Tullingränd is not a capital city and doesn’t have many tourist attractions. However, because it’s quite an isolated island and most people on the island are fishermen who like to take their time off from their work to relax by going swimming or boating, there has been an increase in tourism over the last few years.
The local tour operators place clients on charter boats that take them out for fishing trips or sightseeing tours around the island (5 hours from Tallinn). Also, the demand for a restaurant around Tullingränd has been growing.
There is no public transport available to get to Tullingränd. The only way to get there is by ferry from Mustvee, which takes around 45 minutes. The ferry runs from early June to late September every day and in the summer it’s possible to catch old cod fishing boats that come down from Köping.
After being fired by government authorities, Mustvee is one of only 27 Estonian municipalities not being served with a public swimming pool. Instead, mixed bathing is allowed everywhere on the island apart from two beaches where bathers are required to bathe naked – there are no burq as allowed.
Mustvee’s cuisine is based heavily on fish, seafood and potatoes. Mustvee’s fishermen, who make up 75% of the population of the island, eat a lot because their job and lifestyle facilitates it.
The most common dish there is šokolaad, a soup made from potatoes, cabbage and smoked fish (sardine or herring) that are cooked together in salted water.
After Mustvee was incorporated into Estonia from Finland in 1918, the population didn’t change much. It became a part of Estonian territory and it’s geographical location—full of fisheries, bays and islands— favored development for fishermen.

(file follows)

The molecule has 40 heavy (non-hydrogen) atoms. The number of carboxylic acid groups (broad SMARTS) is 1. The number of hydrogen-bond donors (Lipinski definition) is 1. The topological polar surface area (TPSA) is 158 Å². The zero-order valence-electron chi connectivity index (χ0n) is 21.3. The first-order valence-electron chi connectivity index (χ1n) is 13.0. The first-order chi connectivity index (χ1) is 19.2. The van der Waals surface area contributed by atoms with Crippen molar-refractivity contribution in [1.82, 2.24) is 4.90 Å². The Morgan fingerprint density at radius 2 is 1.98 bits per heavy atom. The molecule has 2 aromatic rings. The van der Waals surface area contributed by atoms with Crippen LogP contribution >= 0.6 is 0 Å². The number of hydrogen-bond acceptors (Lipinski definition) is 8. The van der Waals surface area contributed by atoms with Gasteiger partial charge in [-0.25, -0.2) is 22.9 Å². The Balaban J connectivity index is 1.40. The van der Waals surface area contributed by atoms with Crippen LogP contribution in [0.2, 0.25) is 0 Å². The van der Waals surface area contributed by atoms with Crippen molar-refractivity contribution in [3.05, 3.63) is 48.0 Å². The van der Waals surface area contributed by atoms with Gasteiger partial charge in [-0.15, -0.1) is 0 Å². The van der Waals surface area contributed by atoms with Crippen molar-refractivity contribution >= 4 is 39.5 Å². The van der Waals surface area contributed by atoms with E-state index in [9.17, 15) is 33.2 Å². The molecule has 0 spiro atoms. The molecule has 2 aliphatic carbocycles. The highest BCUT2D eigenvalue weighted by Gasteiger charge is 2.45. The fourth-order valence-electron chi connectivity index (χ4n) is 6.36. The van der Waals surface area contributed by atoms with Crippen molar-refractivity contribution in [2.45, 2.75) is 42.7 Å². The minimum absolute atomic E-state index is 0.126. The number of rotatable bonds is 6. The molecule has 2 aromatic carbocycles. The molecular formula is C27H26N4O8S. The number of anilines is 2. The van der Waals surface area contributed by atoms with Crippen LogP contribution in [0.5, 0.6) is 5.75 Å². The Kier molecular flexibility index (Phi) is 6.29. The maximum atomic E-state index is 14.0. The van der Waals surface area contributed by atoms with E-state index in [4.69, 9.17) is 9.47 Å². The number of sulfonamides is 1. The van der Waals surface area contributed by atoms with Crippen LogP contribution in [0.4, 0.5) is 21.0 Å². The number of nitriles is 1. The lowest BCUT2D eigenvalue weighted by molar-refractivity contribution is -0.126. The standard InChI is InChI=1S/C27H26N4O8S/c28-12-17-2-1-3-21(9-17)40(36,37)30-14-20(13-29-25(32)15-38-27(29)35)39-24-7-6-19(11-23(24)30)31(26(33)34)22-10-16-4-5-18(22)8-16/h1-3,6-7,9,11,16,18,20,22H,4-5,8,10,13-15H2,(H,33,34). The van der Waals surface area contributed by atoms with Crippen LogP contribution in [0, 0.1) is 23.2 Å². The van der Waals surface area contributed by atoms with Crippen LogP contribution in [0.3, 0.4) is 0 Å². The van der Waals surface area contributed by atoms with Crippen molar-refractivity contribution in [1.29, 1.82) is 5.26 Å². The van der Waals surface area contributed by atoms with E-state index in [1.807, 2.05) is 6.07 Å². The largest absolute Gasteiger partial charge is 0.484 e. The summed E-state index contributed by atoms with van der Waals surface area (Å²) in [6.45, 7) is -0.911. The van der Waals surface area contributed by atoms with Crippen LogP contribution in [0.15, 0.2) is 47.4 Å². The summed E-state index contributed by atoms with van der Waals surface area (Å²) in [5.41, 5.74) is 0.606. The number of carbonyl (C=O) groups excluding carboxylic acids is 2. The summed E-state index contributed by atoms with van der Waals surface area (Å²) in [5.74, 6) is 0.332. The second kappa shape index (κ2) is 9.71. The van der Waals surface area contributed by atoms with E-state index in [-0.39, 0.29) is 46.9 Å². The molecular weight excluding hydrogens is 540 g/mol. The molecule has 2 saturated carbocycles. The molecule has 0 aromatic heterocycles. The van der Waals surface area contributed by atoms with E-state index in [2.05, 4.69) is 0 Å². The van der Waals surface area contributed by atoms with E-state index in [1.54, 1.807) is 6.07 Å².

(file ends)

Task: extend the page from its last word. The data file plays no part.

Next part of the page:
Tullingränd is a popular destination for bird watching. There are 40 species of birds that can be found on the island, including storks, harriers and golden eagles. There are also many wild cats and deer.
The island is also known for its wildfowl and every year migratory shorebirds and ducks visit the island. The small population of herdsmen is accompanied by the wild boar.
If you’re looking for an idyllic getaway, look no further than Tullaberga Island. This small and secluded island is a nature lovers paradise, boasting some of the most beautiful landscape in Sweden.
With its untouched beaches and crystal-clear lakes, Tullaberga Island is a great place to relax and unwind. If you’re interested in discovering more about what this island has to offer, read on for our insights on what to do and see while you’re there!
1.Do I Need A Passport To Visit Tullaberga Island?
Ans: No, you don’t need a passport to visit Tullaberga Island.
2.What Is The Currency In Tullaberga Island?
Ans: The currency in Tullaberga Island is the Swedish Krona (SEK).
3.What Are The Phone Numbers For Emergency Services In Tullaberga Island?
Ans: There are no official emergency services operating on or around Tullaberga Island. However, there are volunteers that provide assistance when you need it.
4.Can I Tie Up To A Shed Or Garage In The Islands?
Ans: No! You cannot moor any boat on these beaches and hotels do not accommodate boaters due to their policy of no boats. Any boat is left at their marina by 3pm, which usually requires a taxi ride back home depending where you’re staying (hotel or further away).
5.Are Cats Allowed On The Islands?
Ans: No, it is not permitted to have pets. However, this does not apply in the marina area.